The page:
We are always happy to see when the health department schedules a public clinic to get doses of vaccines into the arms of citizens.
We view this as an immediate need and hear often from members of the public who are confused about process, befuddled about technology and wondering why a friend or relative has received a shot and he or she has not.
We hear community leaders and public officials ask questions, and we hear a variety in answers. And we understand the frustration. We share in that frustration in a couple of quite different ways.
First, let’s offer some foundational applause.
The Virginia Department of Health, under the direction of Gov. Ralph Northam, has improved dramatically in its vaccination record. Did you also see that Virginia has the best coronavirus data when you adjust for population? That’s a commendable fact.
As of Friday afternoon, nearly 1.1 million people had received at least one dose – about 12.8% of the populace – and 420,574 have been fully vaccinated. More than 35,700 people a day are getting their shots.
When we drill down to the West Piedmont Health District, the VDH’s data tell us that a combined 18,001 (about 13.1% of the population) have had at least one shot and that 4,145 (about 3%) are fully vaccinated.
There has been a much better vaccination rate in the counties than in the city of Martinsville, which is a statistical anomaly with by far the state’s lowest rates of first shots (144) and full vaccinations (21). About 16% of the residents of Henry County and 10.3% from Patrick County have had at least one shot. Their full-dosed segments are 3% and 2%, respectively.
None of the localities rates among the state’s best per 100,000 population. Henry County’s 15,978 is the best in the district and about average in the state.
Yes, those numbers indicate progress is being made, but some residents who have not been involved aren’t feeling the momentum. To them statistics might as well be as Mark Twain described: “There are three kinds of lies: lies, damned lies, and statistics.”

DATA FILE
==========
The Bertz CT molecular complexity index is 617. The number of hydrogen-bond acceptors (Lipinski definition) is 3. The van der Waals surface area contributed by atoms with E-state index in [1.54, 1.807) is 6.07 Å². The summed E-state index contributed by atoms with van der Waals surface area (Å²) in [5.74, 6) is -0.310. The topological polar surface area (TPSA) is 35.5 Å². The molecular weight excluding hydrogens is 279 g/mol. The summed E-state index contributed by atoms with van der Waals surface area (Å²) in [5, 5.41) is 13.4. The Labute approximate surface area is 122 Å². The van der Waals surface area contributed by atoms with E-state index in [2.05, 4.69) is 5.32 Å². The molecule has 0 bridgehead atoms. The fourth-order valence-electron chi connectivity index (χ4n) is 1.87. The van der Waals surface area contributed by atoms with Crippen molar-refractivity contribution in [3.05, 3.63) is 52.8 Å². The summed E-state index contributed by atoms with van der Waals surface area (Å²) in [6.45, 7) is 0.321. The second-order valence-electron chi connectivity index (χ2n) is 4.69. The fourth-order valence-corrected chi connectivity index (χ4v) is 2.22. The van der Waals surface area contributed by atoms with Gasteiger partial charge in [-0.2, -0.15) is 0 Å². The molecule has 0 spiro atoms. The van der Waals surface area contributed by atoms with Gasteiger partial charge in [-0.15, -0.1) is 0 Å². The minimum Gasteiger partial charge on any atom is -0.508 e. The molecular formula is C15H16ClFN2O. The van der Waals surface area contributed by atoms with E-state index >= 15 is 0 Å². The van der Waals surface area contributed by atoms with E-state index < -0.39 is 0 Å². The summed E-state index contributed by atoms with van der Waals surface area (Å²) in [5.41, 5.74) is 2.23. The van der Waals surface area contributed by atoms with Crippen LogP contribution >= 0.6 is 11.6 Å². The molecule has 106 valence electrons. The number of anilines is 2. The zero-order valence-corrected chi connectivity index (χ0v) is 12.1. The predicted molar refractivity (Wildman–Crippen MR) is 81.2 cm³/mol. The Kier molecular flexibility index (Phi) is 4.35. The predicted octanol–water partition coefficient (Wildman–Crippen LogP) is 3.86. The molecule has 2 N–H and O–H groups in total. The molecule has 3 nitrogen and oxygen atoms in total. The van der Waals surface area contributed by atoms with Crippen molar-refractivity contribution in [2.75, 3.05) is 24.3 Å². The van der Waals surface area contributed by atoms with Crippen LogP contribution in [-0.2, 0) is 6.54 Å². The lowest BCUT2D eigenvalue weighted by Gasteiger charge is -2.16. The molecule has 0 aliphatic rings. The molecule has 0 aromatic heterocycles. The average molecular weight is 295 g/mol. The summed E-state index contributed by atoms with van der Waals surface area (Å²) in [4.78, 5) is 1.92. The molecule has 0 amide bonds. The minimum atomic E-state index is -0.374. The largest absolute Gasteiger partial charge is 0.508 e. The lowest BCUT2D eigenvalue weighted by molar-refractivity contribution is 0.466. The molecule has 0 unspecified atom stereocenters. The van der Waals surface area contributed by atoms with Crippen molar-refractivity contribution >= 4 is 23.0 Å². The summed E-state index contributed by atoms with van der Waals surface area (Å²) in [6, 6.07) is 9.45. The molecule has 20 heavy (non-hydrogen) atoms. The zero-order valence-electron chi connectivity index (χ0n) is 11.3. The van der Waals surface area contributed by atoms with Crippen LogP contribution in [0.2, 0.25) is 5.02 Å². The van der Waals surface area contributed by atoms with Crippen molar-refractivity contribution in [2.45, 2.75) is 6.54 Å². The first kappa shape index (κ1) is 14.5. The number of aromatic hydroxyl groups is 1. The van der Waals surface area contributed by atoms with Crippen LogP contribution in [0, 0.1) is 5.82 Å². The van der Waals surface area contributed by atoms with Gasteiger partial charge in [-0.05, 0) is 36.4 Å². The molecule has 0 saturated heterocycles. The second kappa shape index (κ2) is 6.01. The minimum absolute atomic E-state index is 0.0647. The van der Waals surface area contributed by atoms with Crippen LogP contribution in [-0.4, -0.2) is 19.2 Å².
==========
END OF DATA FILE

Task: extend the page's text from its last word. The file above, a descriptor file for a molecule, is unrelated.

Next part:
Part of that could be that VDH is divided into health districts, and the practice and pragmatism in each is varied. The message for one may not be the same for all, which can frustrate some who are hearing different things from different family members.
We have two overriding issues, though, that supersede any variance by health district:
The exact verbiage that can create comfort and breed patience among the public needs more polish and nuance. If a caller or emailer needs an answer, we can’t have tone-deafness or impatience molding responses. That doesn’t ameliorate the situation. Not everyone communicates in the same way or understands the same terms. We have to ensure that, when the communication is finished, comfort and confidence are accomplished.
No one should be excluded from vaccination. This is no time for selfishness or some quasi-political moralizing. Most who espouse an anti-vaccination theory lack the education to understand reality or the moral commitment to making the world healthier.
To the point of communicating well, let’s be very clear about that latter issue:
To oppose vaccination for the coronavirus is an incomprehensible insensitivity. It’s the same attitude as those who won’t wear masks – a lack of caring for each other and the greater good of the community – and those who don’t even believe there is a pandemic – why that would be, we can’t even fathom.
Likely by the time you read this, a half-million Americans will have died from this disease. If you think it doesn’t exist, please don’t get in the way of people who want to avoid its spread.
And people in leadership need to make sure their myopic minions get the message. Our leaders must be examples of best practice. That’s every elected leader – hear us, Ronald Scearce? — every minister, every teacher – anyone in a position of significant influence.
Getting vaccinated is a moral obligation that comes with your job. Do it for the greater good. Tithe the altar of QAnon on another issue.
Because wiping out the pandemic and getting back to normal is incumbent on getting the nation vaccinated.
You likely have encountered the term “herd immunity” as being representative of the percentage of the populace required to halt the random spread of the virus.
Every herd has leaders, and we need our leaders to have heard this message. We want the public inspired and eager and continuing to push to get their shots.
We don’t want frustration to push us to the point made by two younger women in Orlando, Fla. They dressed up like “old biddies” – we envision Barney Fife in disguise — and went to a vaccine event. Their ruse didn’t work, but you had to like their commitment to doing the right thing if not in the right way.
Everyone should be so committed.